Stacking of empty containers at the dock

Under the contraction of foreign trade, the phenomenon of empty containers piling up at ports continues.

In mid July, on the wharf of Yangshan Port in Shanghai, containers of different colors were stacked neatly into six or seven layers, and the empty containers piled up in sheets became the scenery along the way. A truck driver is cutting vegetables and cooking behind an empty trailer, with long lines of trucks waiting for goods in front and behind. On the way down from the Donghai Bridge to the wharf, there are more empty trucks “visible to the naked eye” than trucks loaded with containers.

Li Xingqian, Director of the Department of Foreign Trade of the Ministry of Commerce, explained at a press conference on July 19th that the recent decline in China’s import and export growth rate is a direct reflection of the weak global economic recovery in the trade sector. Firstly, it is attributed to the continued weakness of overall external demand. Major developed countries still adopt tightening policies to cope with high inflation, with significant fluctuations in exchange rates in some emerging markets and insufficient foreign exchange reserves, which have significantly suppressed import demand. Secondly, the electronic information industry is also experiencing a cyclical downturn. In addition, the import and export base significantly increased during the same period last year, while import and export prices also decreased.

The slowdown in trade is a common challenge faced by various economies, and the difficulties are more global.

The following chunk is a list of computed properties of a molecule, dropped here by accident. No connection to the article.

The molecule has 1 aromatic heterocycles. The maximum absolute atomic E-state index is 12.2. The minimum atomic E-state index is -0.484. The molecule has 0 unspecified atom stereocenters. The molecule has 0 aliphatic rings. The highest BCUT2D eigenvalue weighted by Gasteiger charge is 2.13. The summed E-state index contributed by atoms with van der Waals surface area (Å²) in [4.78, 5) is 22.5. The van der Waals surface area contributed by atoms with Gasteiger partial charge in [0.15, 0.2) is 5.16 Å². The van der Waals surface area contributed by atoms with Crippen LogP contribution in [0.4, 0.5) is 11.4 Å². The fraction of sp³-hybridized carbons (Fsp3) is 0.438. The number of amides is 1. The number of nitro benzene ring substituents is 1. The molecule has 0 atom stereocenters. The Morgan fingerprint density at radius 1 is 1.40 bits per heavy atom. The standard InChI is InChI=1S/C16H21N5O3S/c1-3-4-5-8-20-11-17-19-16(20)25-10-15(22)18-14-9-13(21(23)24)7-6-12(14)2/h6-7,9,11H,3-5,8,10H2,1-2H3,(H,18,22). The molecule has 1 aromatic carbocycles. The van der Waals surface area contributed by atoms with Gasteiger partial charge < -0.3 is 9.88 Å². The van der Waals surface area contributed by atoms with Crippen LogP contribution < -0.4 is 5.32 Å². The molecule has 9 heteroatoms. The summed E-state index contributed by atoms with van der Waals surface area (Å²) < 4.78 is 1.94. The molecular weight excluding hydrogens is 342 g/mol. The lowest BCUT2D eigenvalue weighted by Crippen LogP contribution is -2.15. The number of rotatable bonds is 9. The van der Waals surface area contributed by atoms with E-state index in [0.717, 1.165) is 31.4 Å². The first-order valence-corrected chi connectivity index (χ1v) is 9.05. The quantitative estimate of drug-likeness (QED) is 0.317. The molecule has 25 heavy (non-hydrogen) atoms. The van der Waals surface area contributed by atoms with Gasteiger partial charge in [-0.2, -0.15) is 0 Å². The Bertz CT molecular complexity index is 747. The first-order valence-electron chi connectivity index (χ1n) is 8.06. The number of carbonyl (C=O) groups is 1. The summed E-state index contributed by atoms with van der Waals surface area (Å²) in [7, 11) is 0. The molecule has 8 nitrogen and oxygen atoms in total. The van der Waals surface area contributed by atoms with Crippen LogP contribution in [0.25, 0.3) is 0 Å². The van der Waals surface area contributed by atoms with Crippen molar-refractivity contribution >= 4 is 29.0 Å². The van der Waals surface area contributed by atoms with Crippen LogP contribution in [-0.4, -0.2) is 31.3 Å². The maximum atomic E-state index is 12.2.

In fact, the phenomenon of empty container stacking does not only occur on Chinese docks.

According to the data of container xChange, the CAx (Container Availability Index) of 40 foot containers in Port of Shanghai has remained around 0.64 since this year, and the CAx of Los Angeles, Singapore, Hamburg and other ports is 0.7 or even more than 0.8. When the value of CAx is greater than 0.5, it indicates an excess of containers, and long-term excess will result in accumulation.

In addition to the shrinking global market demand, the surge in container supply is the fundamental reason for exacerbating oversupply. According to Drewry, a shipping consulting company, more than 7 million containers were produced globally in 2021, three times higher than in regular years.

Nowadays, container ships that placed orders during the epidemic continue to flow into the market, further increasing their capacity.

According to Alphaliner, a French shipping consulting company, the container shipping industry is experiencing a wave of new ship deliveries. In June of this year, the global container capacity delivered was close to 300000 TEUs (standard containers), setting a record for a single month, with a total of 29 ships delivered, almost an average of one per day. Since March this year, the delivery capacity and weight of new container ships have been continuously increasing. Alphaliner analysts believe that the delivery volume of container ships will remain high this year and next year.

According to the data of Clarkson, a British shipbuilding and shipping industry analyst, 147 975000 TEUs of container ships will be delivered in the first half of 2023, up 129% year on year. Since the beginning of this year, there has been a significant acceleration in the delivery of new ships, with a year-on-year increase of 69% in the second quarter, setting a new record, surpassing the previous delivery record set in the second quarter of 2011. Clarkson predicted that the global container ship delivery volume will reach 2 million TEU this year, which will also set an annual delivery record.

The editor in chief of the professional shipping information consulting platform Xinde Maritime Network stated that the peak delivery period for new ships has just begun and may continue until 2025.

In the peak consolidation market of 2021 and 2022, it experienced a “shining moment” where both freight rates and profits reached historic highs. After the madness, everything has returned to rationality. According to data compiled by Container xChange, the average container price has dropped to its lowest level in the past three years, and as of June this year, container demand remains sluggish.

Post time: Jul-25-2023